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A call to duty: Dental professor leads Texas Air National Guard medics at COVID-19 testing sites

Need for more COVID-19 testing sites lands guardsman in El Paso
View of drive-through testing site with cars lined up around the parking lot

For 22 years, Karl Woodmansey, DDS, MA, clinical assistant professor in endodontics at the Texas A&M University College of Dentistry, envisioned performing dental work somewhere fascinating overseas in his role with the Texas Air National Guard. All roads led instead to West Texas, where he’s been supervising medics at COVID-19 testing sites since late May.

Woodmansey, along with numerous Air National Guard and Texas Army National Guard teams, was activated as part of a federal and state emergency issued by Gov. Greg Abbott, who was authorized by the U.S. president to call up the state National Guard in response to COVID-19. As an officer in charge for “Joint Mission,” Woodmansey oversees one of eight teams at various sites around El Paso.

“I tried to get activated a whole bunch of times to go to cool places. This is as cool as I’ve gotten,” he said.

However, “cool” does not exactly describe the conditions he’s been working in. Each morning, Woodmansey’s five-medic team sets up a small canopy, usually near a sweltering-hot concrete parking lot as temperatures soar past 100. Medics in personal protective equipment—masks, gowns, gloves and face shields—are out in the sun most of the day as they tend to car after car of patients possibly infected with the virus that causes COVID-19.

Karl Woodsmansey dressed in Texas Air National Guard uniform
This is the first time Karl Woodmansey, DDS, professor at Texas A&M College of Dentistry, has been activated with the Texas Air National Guard, a calling that has helped hundreds.

Woodmansey oversees the entire process, including correctly obtaining and maintaining the samples, labeling each to match patients’ names and identifications, then appropriately storing and transporting. Just as important, he says, is being responsible for the medics’ personal safety while they work with potentially infected patients.

“We’ve kind of become a de facto family group,” he said.

Seeing entire families who are obviously miserable and suffering pulls at the heart strings, and Woodmansey said swabbing little kids is the hardest. Yet, being here reminds him of why he signed up for the guard in the first place: to give.

“One of the common talking points of this mission is, ‘Texas helping Texans,’” he said. “I am proud to be helping Texans, glad to be contributing, happy to be serving in a useful capacity.”

With six days on and one day off—which is mostly spent doing laundry and catching up on emails—Woodmansey said the days can all blend together.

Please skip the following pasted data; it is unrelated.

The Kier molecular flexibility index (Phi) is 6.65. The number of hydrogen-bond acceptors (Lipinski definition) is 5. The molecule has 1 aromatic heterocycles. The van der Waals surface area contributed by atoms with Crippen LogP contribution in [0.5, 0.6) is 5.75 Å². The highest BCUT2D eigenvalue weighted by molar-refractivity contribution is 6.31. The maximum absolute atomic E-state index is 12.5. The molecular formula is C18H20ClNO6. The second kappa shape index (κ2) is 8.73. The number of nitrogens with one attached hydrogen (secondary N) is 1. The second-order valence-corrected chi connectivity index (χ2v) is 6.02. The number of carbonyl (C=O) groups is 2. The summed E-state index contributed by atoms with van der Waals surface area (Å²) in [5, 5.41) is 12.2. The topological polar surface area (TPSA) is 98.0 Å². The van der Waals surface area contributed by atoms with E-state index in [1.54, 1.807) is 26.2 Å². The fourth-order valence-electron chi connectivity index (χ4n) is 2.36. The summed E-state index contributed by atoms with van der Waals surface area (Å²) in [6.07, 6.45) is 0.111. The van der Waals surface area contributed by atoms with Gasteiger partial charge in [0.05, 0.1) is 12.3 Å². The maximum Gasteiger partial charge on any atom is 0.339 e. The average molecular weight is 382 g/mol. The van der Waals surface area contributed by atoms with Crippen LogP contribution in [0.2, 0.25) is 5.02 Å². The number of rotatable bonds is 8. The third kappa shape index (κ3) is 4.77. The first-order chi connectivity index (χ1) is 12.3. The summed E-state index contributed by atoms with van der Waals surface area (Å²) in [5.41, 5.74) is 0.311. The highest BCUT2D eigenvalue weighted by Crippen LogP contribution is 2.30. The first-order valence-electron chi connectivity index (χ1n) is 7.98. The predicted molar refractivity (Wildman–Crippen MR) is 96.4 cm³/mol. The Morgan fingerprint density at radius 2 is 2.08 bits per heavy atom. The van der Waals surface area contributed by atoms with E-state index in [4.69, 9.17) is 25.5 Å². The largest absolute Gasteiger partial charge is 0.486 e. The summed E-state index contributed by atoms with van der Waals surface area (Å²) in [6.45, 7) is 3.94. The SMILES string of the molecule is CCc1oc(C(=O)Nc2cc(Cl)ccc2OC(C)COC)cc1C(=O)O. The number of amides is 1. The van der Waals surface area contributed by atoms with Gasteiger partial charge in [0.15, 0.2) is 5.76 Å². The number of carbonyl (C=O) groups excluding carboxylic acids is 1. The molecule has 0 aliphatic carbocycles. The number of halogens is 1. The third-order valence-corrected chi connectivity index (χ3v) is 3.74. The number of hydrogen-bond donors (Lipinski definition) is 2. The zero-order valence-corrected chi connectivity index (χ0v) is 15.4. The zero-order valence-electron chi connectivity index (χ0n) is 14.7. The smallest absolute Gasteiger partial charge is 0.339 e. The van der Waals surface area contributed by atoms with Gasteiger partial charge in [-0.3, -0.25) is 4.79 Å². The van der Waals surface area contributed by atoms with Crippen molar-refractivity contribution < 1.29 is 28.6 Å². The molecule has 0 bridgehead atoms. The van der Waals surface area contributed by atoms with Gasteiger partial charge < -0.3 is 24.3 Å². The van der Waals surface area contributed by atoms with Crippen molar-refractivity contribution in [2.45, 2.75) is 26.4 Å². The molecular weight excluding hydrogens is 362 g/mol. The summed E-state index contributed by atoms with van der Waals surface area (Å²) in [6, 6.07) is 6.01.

“It’s kind of like ‘Groundhog Day’ every day. We get up, we go to a site, we set up, cars start lining up, and we do testing all day,” he said. “Then we take down our equipment stored in a big Penske truck, load our 17 personnel into our two passenger vans and drive back to our hotel.”

The team’s workload took an uptick recently when swabbing went from between 100 to 150 per day to nearly 250. On that particular Friday, dozens of cars snaked back so far that Woodsmansey couldn’t see the end of the line.

“My site was swamped. The populace is panicked now,” he said. “All testing sites had lines, lines, lines. It was a brutal day. I think I had a 10-minute break in that whole eight-hour day. It was chaos. We’re pedaling as fast as we can.”

As the weeks in El Paso plod on, an unexpected twist has caught Woodmansey’s attention: it’s a small world in the dental profession. Despite being 600 miles from home, the dental school feels very close for him as he experiences just six degrees of separation.

In mid-June, a Texas Woman’s University senior, who is also a Texas Air National Guardsman, was assigned to Woodmansey’s team as support personnel. When he found out Woodmansey was a Dallas dentist, the student shared his plans to go to dental school and had a ton of questions. Woodmansey answered what he could, and then a light bulb went off: he remembered that two Texas A&M College of Dentistry graduates, Christian Lepure and Shayna Abie, both class of 2020, recently relocated to El Paso. Woodsmansey thought they would have the best student-focused view. Not only did the Texas Woman’s student get the information he needed, but Lepure and Abie invited Woodmansey over for dinner.

Those dental connections have been a bright spot, Woodmansey said, especially as the pandemic resurges and the guard’s work is far from over. What was supposed to be a one-month mission morphed into two. As July 31 nears, he wonders if his extended end date will be pushed back again, just like it has for some of his fellow team members. “My heart goes out to those who are separated from their spouses and children,” he said. “It’s easier for me since I don’t have any family.”

Woodmansey’s Texas A&M dental family, however, is holding down the fort for him until he returns. Endodontic residents and dental students are housesitting and taking care of his cats.

“I miss my contact with the dental students and endodontic residents, as well as my faculty colleagues. I miss teaching and I miss dentistry. I look forward to returning to A&M,” he said.

This article by Kathleen Green Pothier originally appeared on Dentistry Insider.

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